Get to Know Philadelphia, Pennsylvania’s Venerated Past — and Energetic PresentBy Laura Itzkowitz
Philadelphians take pride in living in one of the most historic cities in the nation — and with sites like the Liberty Bell, Independence Hall and the Betsy Ross House, who can blame them?
Sometimes called the Birthplace of the Nation, the “Philadelphia Story” spans more than 300 years. It’s on display at must-see historical sites but also in the 18th-century architecture, the twisty cobblestone streets and the antique boat houses lining the Delaware River.
But Philly’s too cool to live entirely in the past — and up-and-coming neighborhoods like Fishtown reveal the city at its edgiest.
As always, check for travel restrictions and closures before planning your trip.
Friday: Discover the Birthplace of the Nation
As the site where the Founding Fathers declared independence and later wrote the U.S. Constitution, Philadelphia — and the neighborhood of Old City in particular — is charged with historic significance.
Any trip to Philly should start here, with a morning cup at Menagerie Coffee and a visit to the Liberty Bell and Independence Hall. Check out the Betsy Ross House to see where our country’s most famous seamstress created the American flag and also Carpenters’ Hall, where colonists plotted the American Revolution.
For lunch, head to High Street on Market, a farm-to-table restaurant serving sandwiches on artisanal bread — try the “High Street Hoagie” — as well as soup, salads and pastas.
Afterwards, head two blocks east on Samson Street to find the historical Jewelers’ Row (established 1851). Browse the storefronts, presided over by expert gemologists, wholesalers and local craftspeople, specializing in everything from loose stones to jewelry made from old American coins.
In the afternoon, stroll the surrounding cobblestone streets lined with low brick buildings, like the circa-1720 Elfreth’s Alley, which claims the title of America’s oldest continuously inhabited street. Stick around the area for dinner and you won’t be disappointed: Old City and neighboring Society Hill are home to some of the city’s best restaurants.
Book ahead to snag a table at Zahav, the well-regarded Israeli restaurant by award-winning chef Michael Solomonov. There are also plenty of places to grab a drink, whether that’s a craft beer at the 2nd Story Brewing Company or Spanish wine at Amada, chef Jose Garces’ original tapas spot.
Saturday: Immerse Yourself in Culture
Spend your second day getting a dose of culture at Philly’s world-class museums, the most important of which are concentrated on Benjamin Franklin Parkway around Logan Square.
Whether or not you choose to bound up the steps of the Philadelphia Museum of Art like Rocky Balboa — you won’t be alone if you do — this venerable institution is worth a visit.
Highlights include impressionist and postimpressionist paintings by Monet, Cassatt and Van Gogh; the world’s largest collection of works by Marcel Duchamp; and the most important collection of sculptures by Brancusi outside of Europe.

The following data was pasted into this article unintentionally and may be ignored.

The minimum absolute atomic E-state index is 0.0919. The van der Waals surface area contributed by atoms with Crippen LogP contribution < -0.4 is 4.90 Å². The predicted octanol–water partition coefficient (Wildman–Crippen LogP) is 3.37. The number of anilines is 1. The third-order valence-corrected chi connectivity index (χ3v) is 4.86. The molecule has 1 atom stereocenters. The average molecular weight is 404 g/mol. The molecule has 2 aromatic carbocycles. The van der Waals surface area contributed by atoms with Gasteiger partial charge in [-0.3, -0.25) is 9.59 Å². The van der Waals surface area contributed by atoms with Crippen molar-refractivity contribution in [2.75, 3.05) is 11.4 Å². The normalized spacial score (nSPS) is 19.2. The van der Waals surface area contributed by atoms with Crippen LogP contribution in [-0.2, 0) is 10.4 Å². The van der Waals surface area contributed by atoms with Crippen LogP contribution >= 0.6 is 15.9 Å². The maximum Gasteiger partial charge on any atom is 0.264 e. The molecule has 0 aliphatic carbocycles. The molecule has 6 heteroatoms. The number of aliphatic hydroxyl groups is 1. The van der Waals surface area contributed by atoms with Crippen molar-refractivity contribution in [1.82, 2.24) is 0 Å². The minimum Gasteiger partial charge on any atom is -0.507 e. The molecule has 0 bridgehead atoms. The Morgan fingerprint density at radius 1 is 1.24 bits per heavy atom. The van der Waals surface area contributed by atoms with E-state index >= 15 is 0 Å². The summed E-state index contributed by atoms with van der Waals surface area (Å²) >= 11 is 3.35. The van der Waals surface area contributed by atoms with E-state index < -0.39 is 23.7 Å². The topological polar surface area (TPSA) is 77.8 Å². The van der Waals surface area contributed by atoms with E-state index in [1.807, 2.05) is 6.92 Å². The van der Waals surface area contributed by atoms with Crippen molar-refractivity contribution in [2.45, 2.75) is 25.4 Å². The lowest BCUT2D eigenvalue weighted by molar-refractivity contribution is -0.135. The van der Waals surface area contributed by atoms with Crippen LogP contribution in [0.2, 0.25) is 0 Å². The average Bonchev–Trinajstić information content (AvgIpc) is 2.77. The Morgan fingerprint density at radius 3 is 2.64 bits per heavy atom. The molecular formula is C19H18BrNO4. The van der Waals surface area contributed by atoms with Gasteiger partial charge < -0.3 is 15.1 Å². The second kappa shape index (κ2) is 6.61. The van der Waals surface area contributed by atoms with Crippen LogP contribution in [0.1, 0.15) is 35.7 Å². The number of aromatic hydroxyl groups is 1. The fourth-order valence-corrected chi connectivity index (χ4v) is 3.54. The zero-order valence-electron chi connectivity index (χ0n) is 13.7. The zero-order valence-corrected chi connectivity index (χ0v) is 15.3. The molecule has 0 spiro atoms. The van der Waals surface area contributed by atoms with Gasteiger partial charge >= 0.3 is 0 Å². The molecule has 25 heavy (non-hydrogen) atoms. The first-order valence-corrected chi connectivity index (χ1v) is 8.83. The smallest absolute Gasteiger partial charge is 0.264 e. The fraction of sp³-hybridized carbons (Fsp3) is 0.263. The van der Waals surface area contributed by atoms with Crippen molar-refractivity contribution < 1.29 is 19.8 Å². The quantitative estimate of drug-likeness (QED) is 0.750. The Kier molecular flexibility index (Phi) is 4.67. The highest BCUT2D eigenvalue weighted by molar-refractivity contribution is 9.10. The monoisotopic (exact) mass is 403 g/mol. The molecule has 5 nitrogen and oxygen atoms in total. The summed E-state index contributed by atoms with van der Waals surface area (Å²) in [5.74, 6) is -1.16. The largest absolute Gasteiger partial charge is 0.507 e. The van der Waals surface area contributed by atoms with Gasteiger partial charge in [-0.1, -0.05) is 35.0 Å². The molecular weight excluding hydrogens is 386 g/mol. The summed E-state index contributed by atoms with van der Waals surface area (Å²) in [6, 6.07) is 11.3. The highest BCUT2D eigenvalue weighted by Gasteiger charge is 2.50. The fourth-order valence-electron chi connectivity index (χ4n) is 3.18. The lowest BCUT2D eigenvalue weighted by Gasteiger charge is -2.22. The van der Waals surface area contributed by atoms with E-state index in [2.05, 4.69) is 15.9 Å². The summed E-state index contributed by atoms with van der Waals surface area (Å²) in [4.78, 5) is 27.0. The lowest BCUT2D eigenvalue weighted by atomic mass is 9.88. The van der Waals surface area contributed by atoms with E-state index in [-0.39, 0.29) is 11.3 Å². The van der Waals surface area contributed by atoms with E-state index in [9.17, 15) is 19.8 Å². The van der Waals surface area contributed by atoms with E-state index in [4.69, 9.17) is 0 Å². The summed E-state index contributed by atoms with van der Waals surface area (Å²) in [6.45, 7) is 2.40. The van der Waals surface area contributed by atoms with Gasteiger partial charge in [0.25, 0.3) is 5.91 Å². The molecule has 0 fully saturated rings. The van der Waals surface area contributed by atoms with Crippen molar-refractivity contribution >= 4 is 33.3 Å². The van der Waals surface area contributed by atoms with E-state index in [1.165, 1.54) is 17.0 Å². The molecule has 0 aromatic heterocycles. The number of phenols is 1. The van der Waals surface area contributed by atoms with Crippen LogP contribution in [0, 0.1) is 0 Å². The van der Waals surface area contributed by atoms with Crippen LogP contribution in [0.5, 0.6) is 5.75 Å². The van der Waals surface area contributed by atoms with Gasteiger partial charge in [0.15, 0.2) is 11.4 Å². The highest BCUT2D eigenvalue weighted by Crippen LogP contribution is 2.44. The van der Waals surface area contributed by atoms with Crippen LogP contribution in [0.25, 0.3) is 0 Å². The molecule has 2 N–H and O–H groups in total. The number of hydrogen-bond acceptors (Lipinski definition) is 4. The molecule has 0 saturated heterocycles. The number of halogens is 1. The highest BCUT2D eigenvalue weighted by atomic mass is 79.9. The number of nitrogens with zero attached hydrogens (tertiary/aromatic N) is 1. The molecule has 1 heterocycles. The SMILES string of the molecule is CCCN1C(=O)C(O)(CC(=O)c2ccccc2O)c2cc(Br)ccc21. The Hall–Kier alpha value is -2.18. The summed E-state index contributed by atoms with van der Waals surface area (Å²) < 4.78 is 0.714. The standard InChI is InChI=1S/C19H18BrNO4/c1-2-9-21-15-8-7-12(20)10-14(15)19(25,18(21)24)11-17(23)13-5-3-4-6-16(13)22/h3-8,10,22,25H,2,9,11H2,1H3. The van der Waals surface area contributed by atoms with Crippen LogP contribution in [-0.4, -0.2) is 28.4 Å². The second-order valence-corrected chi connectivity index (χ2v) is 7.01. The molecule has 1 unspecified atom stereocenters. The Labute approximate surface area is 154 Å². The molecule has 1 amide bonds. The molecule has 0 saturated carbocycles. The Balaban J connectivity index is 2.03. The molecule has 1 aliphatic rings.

If all that museum-going makes you hungry (again), you’re in luck: Logan Square and neighboring Fairmount have lots of great eats to choose from. Try Sabrina’s Café, a classic spot for brunch, with favorites like stuffed challah French toast and huevos rancheros.
After lunch, choose from Logan Square’s other must-visit museums. The Rodin Museum, which is part of the Philadelphia Museum of Art’s campus, boasts the finest public collection of the French sculptor’s work in the United States.
Nearby, the Barnes Foundation displays the collection of Albert C. Barnes, which includes works by Renoir, Cézanne, Matisse and Picasso, as well as African masks, Greek antiquities and Native American jewelry.
The Franklin Institute rounds out the offerings with a planetarium and interactive exhibits, making it a great choice if you have children with you.
Part of Philly’s culinary roots trace back to Italy, thanks to a long-ago flood of Italian immigrants. And today a couple of the city’s best restaurants are Italian.
Award-winning chef Marc Vetri’s Pizzeria Vetri is the place to go for wood-fired Neapolitan-style pies topped with classic and seasonal ingredients, while Osteria serves house-made pastas, charcuterie and mains like brick chicken and a fiorentina steak for two.
Sunday: Live Like a Local in Hip Fishtown
North of Center City and flanking the Delaware River, the former fishery district of Fishtown is undergoing a renaissance led by enterprising creatives.
See Philly’s hippest neighborhood for yourself by starting the morning with a latte at La Colombe‘s Fishtown flagship, which also serves excellent pastries, egg sandwiches and other brunch fare.
Then stroll down Frankford Avenue — one of the neighborhood’s main thoroughfares — and pop into boutiques like Vestige, which sells a stylish selection of vintage clothes, jewelry, candles and body-care products, and Franklin & Poe for men’s apparel and shoes.
The surrounding streets are decorated with street-art murals and lined with row houses, art galleries, independent boutiques, restaurants and bars.
Named for the shad fisheries that once lined the banks of the Delaware River, Fishtown is truly a foodie’s paradise. Whether you want to eat artisanal pizza, tacos, Lebanese food or sushi, you’ll find it there.
For lunch, tuck into some pizza and other creative Italian fare at Wm. Mulherin’s Sons in a former whiskey blending and bottling facility, or go to Mexican gastropub Loco Pez, which serves an impressive variety of tacos.
Be sure to book ahead for dinner at award-winning Lebanese restaurant Suraya or upscale sushi omakase spot Hiroki. After dinner, head to R&D for cocktails or Johnny Brenda’s to see live music and try craft beer from one of the region’s excellent breweries.